It’s HOT! Help your trees and plants cope.

With days over 100 degrees, trees and plants are struggling to cope. You've spent a lot of time and money installing and maintaining your landscape. You don't want your trees and other plants to be damaged by heat spells. What can you do to help?

Trees and plants can be damaged by excessive heat and not enough water. Dead, leafless branches are a good indication that this tree is in trouble and is struggling to survive. The paving reflects heat making the already hot days even hotter.

Plants need water to keep their foliage cool. They use more water when the temperatures are hot. With watering restrictions in place, your landscape is likely to experience stress in extra hot weather.

Drought stressed tree with dead branches

Are your trees and plants in trouble? Here is what to look for.

Pale shrub in front is drought stressed, darker shrub in back has enoggh water

Paler than normal leaves can be the first sign of water stress. The shrub in the front has pale leaves and needs more water. The shrub in the background has normal dark green leaves and has adequate water.

Plants have different colored leaves, and what is pale for one species may be normal for another. So it helps to be familiar with your plants' normal color.

Provide some water and the pale shrub will recover, probably with no permanent damage.

These symptoms indicate more serious water/heat stress.

leaves with brown, dead edges
Dead edges on leaves
Dead brown spots on leaves
Dead brown spots on leaves
wilted leaves and non-wilted leaves
Leaves on the left side are wilted and curled toward the underside due to drought stress. The leaves on the right side have enough water.

If you see these symptoms, your trees and plants need help right away.

First, check if the soil is moist. You can dig a small hole 12" deep and feel the soil with your fingers.

  • If it is dry it will be hard to dig or feel crumbly and dry.
  • Moist soil should feel like a piece of cake. You can feel the moisture, but it isn't muddy. This is what you want.
  • Wet soil is semi-liquid, more like pudding.

Digging a hole and feeling the soil with your fingers is the best way to check your soil's moisture. But if you cannot dig a hole, you can try a moisture meter. They are not very accurate in sandy or rocky soil, and may show "dry" even immediately after you water. They are more accurate in soils with a lot of clay. Clay holds a lot more water than other soil types so it registers better on the meter.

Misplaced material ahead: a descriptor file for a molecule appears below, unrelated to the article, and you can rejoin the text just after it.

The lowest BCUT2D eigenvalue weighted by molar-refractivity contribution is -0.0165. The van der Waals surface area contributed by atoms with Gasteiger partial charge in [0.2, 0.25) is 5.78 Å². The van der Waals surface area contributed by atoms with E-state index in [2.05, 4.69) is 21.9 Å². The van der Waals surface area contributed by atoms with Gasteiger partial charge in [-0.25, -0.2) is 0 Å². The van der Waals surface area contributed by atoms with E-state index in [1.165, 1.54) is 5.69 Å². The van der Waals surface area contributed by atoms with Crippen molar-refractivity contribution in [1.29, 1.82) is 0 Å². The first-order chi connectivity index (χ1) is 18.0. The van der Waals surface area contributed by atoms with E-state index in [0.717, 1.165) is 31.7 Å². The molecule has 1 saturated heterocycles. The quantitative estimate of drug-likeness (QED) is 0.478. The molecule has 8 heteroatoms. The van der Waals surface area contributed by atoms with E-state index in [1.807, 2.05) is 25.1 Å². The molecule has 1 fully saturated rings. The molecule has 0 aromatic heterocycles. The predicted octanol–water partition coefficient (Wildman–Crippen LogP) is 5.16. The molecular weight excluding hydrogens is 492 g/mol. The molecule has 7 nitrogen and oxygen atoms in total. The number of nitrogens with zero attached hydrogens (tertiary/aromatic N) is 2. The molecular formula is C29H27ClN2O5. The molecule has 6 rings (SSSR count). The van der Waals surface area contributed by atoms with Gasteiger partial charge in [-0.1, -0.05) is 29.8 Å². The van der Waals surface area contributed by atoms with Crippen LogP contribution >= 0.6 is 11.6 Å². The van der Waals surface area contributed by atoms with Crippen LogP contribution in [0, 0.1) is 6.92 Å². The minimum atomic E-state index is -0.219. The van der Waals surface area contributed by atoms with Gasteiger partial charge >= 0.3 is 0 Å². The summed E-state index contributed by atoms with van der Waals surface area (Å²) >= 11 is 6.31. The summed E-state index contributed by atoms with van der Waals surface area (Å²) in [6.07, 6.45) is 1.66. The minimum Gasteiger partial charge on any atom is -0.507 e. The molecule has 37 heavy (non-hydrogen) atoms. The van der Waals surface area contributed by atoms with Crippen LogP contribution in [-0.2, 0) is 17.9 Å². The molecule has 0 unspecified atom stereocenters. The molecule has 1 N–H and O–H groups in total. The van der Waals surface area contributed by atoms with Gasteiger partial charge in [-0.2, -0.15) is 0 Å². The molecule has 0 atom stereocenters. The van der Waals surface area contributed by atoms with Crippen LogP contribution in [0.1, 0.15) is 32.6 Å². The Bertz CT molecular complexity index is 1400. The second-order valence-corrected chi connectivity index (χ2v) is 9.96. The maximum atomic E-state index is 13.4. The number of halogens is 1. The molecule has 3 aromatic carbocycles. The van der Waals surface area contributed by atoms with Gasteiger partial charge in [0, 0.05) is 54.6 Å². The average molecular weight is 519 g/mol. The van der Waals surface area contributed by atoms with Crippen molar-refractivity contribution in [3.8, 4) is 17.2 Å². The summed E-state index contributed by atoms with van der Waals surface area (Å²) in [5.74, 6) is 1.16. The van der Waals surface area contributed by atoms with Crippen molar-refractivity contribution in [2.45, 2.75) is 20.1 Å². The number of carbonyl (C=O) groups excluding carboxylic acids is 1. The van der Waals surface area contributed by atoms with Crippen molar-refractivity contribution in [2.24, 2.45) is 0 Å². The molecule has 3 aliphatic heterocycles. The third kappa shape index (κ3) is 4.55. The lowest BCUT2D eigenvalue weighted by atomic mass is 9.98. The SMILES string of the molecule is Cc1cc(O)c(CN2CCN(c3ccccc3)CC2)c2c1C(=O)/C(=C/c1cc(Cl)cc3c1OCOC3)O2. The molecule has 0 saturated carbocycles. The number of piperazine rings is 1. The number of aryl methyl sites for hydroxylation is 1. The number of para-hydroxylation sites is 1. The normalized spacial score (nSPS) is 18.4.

If your soil is wet, like pudding, do not add more water to the soil. Plants need both air water in the soil to stay healthy, and if your soil already has too much water there is no room left for the air. Letting the soil dry out a little allows the air back into the soil.

To make diagnosis more complicated, sometimes when plants are growing in poorly drained or over-watered soil the leaves can look just like a plant that needs more water. That is why it is best to check the soil, rather than just look at the leaves.

Let the soil dry for a couple days then check it again. Remember, you want soil that is moist like cake, not wet like pudding.

For dry soil, add water. You can use sprinklers, "oozy" hose, or drip lines. You may be able to run your irrigation system for an extra time a week for these very hot weeks.

If your tree is looking poorly and it is normally watered by a drip system, does the drip system provide water to the entire area under the canopy? We frequently see mature trees that are subsisting on the original two drip emitters that were installed when the tree was planted.

See the drawing below for where you should be watering your tree.

Where to water a tree
Graphic of tree and where to apply water
Apply water under the canopy of the tree and a little way beyond. For established trees you don't need to water right next to the trunk.